I'm making it approachable. I'm dumbing it down. Maybe my cookbook will be called "French Food For Dummies." Obviously, that's not what I want to call it, or say, but that's what it is. I am making it more fun, I'm lightening it up, taking the more serious side out of it and bringing some life and some energy to it.
That's why we've really taken off and been successful is because not only was there a calling for it, but people enjoy it. People are getting tired of the dining experience (at some other new restaurants) — the dining experience (at The Blanchard) is you come in, sit down, order a drink, you have an app, you have an entrée, you have dessert, you go home. That's just normal. There's no eating your menu or smelling your course or something exploded on your table, that's not my thing.
Do you feel like you're becoming a poster-child for French cuisine in Chicago?
I'd like to be. I'm not going to lie, as much as I downplay it or say how simple this is and this is basic and this is cooking. That's what I'd like to be known for, when it's all said and done for me, when I hang up my apron, I want to be the guy that brought it back, and be recognized as a French chef. The kid from Queens who talks funny is the guy who reinvented French cuisine in Chicago. That's a funny fucking story.
How was it when you first opened? Was it kind of like a slow build, business-wise?
Very slow. There were a couple nights when I first opened where I closed the restaurant early, which I never do. I (had) two covers; no reservations. It was a little scary but I knew, being that I opened so many restaurants, that that would change.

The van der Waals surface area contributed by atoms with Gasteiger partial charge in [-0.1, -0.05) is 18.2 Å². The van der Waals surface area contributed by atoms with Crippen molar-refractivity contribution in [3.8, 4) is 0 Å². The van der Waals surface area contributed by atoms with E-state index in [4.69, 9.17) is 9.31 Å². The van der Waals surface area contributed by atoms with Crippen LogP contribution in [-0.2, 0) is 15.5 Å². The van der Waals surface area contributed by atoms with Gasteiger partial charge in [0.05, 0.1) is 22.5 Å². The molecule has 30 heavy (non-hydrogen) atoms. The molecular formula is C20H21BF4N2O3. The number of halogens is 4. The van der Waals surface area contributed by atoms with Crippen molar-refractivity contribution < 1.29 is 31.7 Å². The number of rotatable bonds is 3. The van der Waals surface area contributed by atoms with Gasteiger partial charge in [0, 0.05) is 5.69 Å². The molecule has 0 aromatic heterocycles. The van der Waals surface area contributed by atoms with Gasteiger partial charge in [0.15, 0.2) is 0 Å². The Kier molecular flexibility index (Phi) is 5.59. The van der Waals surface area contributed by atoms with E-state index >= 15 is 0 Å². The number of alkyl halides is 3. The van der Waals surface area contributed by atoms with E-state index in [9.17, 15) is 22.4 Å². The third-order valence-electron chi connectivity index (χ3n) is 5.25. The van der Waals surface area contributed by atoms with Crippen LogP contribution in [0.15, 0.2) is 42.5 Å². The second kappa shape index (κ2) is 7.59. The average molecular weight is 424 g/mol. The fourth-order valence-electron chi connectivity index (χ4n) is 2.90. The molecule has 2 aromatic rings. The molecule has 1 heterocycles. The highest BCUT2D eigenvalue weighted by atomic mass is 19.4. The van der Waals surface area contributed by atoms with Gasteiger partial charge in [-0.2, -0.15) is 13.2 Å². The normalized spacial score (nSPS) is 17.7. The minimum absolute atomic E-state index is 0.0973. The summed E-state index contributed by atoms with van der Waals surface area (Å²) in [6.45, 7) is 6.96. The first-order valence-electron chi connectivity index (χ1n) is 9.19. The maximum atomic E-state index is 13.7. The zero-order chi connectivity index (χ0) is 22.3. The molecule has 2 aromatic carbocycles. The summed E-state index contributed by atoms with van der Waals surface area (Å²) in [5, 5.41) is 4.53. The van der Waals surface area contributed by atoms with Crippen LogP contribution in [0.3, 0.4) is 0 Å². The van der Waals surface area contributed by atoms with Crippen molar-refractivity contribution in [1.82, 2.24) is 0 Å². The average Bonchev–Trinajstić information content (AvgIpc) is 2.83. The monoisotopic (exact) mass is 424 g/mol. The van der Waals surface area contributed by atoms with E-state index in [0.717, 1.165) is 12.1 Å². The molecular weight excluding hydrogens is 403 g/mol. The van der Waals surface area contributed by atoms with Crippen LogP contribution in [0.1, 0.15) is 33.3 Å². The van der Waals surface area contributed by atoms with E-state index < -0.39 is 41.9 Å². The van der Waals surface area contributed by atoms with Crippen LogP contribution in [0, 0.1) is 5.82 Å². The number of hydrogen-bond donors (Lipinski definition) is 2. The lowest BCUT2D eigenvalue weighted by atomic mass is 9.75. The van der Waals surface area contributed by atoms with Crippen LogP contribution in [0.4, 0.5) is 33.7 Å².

I remember the second night (after the grand opening), July 15, I'm doing my pre-shift meeting and I said, "Alright guys, we need to be on the lookout for three or four different food writers that might be coming in. But this is a little early, they probably won't be coming in this soon, they usually give you around two months." It was an hour into service and who I assumed was Phil Vettel comes walking in. A few weeks later a review came out and I haven't slowed down since.
Every review you've gotten has knocked it out of the park. Is there something that you can attribute that to besides being just great food and a great restaurant? so
The kid from Queens who talks funny is the guy who reinvented French cuisine in Chicago. That's a funny fucking story.
I don't know. I think the people who were reviewing or writing about us were recognizing what I was trying to do. I think maybe things just caught on. I can't explain it. Even I'm shocked. I've never been involved with a restaurant that has gotten so many reviews like that out of the box. Each one that came out I was expecting to be bad, like someone's going to write something bad just to do it. I thought that was going to be Mike Sula but he wrote probably the nicest review he's ever written in his career. I mean it was fucking nuts.